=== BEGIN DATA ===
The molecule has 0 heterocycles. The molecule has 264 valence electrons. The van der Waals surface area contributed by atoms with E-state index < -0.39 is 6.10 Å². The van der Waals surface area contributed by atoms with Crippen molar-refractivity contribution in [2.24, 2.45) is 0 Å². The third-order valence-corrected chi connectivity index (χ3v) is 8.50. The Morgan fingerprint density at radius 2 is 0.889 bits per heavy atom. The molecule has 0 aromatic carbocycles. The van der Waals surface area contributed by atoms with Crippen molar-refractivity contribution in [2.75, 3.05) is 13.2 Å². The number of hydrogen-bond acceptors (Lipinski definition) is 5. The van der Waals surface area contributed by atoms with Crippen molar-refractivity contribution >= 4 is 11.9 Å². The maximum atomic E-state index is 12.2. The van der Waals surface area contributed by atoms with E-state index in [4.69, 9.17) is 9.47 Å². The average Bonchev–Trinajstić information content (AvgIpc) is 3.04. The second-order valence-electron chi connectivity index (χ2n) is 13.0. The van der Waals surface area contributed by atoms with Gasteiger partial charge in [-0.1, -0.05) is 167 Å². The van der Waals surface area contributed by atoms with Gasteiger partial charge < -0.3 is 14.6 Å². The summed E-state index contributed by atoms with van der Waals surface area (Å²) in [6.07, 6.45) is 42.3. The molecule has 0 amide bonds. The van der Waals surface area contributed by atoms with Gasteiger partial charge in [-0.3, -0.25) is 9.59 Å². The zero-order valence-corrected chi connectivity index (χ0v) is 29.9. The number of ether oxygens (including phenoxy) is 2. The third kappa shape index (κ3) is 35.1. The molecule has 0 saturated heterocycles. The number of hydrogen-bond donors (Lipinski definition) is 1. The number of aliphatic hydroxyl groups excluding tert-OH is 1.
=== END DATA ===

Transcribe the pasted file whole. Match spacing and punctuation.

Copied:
The molecule has 0 heterocycles. The molecule has 264 valence electrons. The van der Waals surface area contributed by atoms with E-state index < -0.39 is 6.10 Å². The van der Waals surface area contributed by atoms with Crippen molar-refractivity contribution in [2.24, 2.45) is 0 Å². The third-order valence-corrected chi connectivity index (χ3v) is 8.50. The Morgan fingerprint density at radius 2 is 0.889 bits per heavy atom. The molecule has 0 aromatic carbocycles. The van der Waals surface area contributed by atoms with Crippen molar-refractivity contribution in [2.75, 3.05) is 13.2 Å². The number of hydrogen-bond acceptors (Lipinski definition) is 5. The van der Waals surface area contributed by atoms with Crippen molar-refractivity contribution >= 4 is 11.9 Å². The maximum atomic E-state index is 12.2. The van der Waals surface area contributed by atoms with E-state index in [4.69, 9.17) is 9.47 Å². The average Bonchev–Trinajstić information content (AvgIpc) is 3.04. The second-order valence-electron chi connectivity index (χ2n) is 13.0. The van der Waals surface area contributed by atoms with Gasteiger partial charge in [-0.1, -0.05) is 167 Å². The van der Waals surface area contributed by atoms with Gasteiger partial charge < -0.3 is 14.6 Å². The summed E-state index contributed by atoms with van der Waals surface area (Å²) in [6.07, 6.45) is 42.3. The molecule has 0 amide bonds. The van der Waals surface area contributed by atoms with Gasteiger partial charge in [-0.3, -0.25) is 9.59 Å². The zero-order valence-corrected chi connectivity index (χ0v) is 29.9. The number of ether oxygens (including phenoxy) is 2. The third kappa shape index (κ3) is 35.1. The molecule has 0 saturated heterocycles. The number of hydrogen-bond donors (Lipinski definition) is 1. The number of aliphatic hydroxyl groups excluding tert-OH is 1.